I’ve been looking for examples of posthuman in films and media and storing them in Delicious to keep for my blog.  I also added StumbleUpon to my lifestream.  Unfortunately I now realise I saved them in a folder with the same name as my lifestream tag and so they fed directly onto my lifestream.  This left my page with a range of bizzare and disjointed artefacts when viewed without any context.  I have rectified this problem, leaving me just my page to tidy over the few remaining weeks.

Week 8 Summary

Being the first week of block 3 I obtained the readings and had a brief look at them but have been significantly distracted by finishing the ethnography. A lot of my learning this week has happened in the ‘real world’ and I do not feel I have reflected the significance of this in my lifestream. The opportunity to ‘invite a friend’ has led to some motivating conversations with colleagues and friends. This has turned out being an industrious stage in my course journey as I have been conducting some of my studies within a social circle that functions quite dependently around ‘conventional’ communication and wishes to believe it shy’s away from cyberculture, technology and posthumanities.
A few tweets have fed into my lifestream. Previously, finding it awkward to follow conversations in twitter I have had reservations over whether it would be a chosen means of communicating after this course. I realise now that it will…….I have no reservations that it is an effective way of sharing a links to another website. This is what I have tried to do this week when an ‘invited friend’ made me aware of the Free Thinking Festival and some I found some interesting sessions directly relevant to posthumanities.

Week 7 Summary

The ethnography task has been interesting. I would until now have consider myself quite distance to the virtual world. However, the varied contributions from the class have been an eye opener to the fact that many communities that I consider common place in ‘my world’ are in fact virtual communities. This slowly developed realisation is perhaps representative of the fact they are so integrated with the real world…and how little appreciation I had for the fact that ‘my world’ was actually so involved in the virtual world.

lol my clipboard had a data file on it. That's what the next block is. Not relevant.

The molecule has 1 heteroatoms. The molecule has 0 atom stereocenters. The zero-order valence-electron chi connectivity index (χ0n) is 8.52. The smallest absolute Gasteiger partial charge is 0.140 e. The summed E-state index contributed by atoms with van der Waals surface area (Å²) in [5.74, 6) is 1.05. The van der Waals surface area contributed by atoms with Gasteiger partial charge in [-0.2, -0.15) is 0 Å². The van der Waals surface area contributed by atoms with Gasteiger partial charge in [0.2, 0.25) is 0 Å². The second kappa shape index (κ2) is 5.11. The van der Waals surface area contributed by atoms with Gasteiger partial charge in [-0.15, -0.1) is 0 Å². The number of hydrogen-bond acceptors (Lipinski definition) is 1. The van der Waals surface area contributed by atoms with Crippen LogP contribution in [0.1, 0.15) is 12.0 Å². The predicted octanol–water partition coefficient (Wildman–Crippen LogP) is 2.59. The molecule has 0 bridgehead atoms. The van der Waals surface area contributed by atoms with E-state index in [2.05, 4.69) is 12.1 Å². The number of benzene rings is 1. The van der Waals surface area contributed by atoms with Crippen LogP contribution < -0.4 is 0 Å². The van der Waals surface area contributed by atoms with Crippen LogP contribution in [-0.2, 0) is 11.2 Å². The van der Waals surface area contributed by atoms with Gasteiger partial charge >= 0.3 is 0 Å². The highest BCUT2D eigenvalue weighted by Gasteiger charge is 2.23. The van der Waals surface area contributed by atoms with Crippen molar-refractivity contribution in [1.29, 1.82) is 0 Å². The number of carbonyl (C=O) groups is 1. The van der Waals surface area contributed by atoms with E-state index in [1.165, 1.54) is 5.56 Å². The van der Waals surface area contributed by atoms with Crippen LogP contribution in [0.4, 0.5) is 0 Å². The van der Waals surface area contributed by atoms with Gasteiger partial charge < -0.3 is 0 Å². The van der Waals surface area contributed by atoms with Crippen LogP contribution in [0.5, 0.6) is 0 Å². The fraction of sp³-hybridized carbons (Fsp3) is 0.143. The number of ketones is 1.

Always looking for a new challenge I decided to use Prezi to present my ethnography. I had seen it used my previous students and was attracted to the slick linking between ideas – perfect for snap shots of a community. However, the challenges related to ethics (already identified in week6) became even more apparent when building the ethnography and it the intricacies of Prezi proved to be very time consuming. Despite this, it was worth the effort as I felt my ethnography turned out well for a first attempt and the feedback I received would indicate that posting it supported within a blog enabled me to convey the ethical challenges I encountered.
Looking at my lifestream I see that I have not been adding very varied feeds over the last few weeks so I have gone back to trying to use delicious some more. It takes practice to integrate using sites as a new way to support my learning, thus I realise I must practice some more.

Week 6 Summary

Hands writing on the ‘Circulation, Networking [and] Flattening’ came to mind this week and can be related to a virtual community. My chosen community is brought together by the belief that the members are equipped with political, moral and spiritual ideologies that can better the world and make it sustainable. As Hand says, cyberspace reduces the limitations of being a lone, lost voice by enabling people that are geographically distant to join together to form a larger, empowered body of people. The possibilities of the cyberculture restructuring boundaries created by a democratic world tied up in bureaucracy are intriguing. I also hold some cynicism that people can hide behind a persona that is not representative of them in the ‘real world’. This is something I wish to investigate further.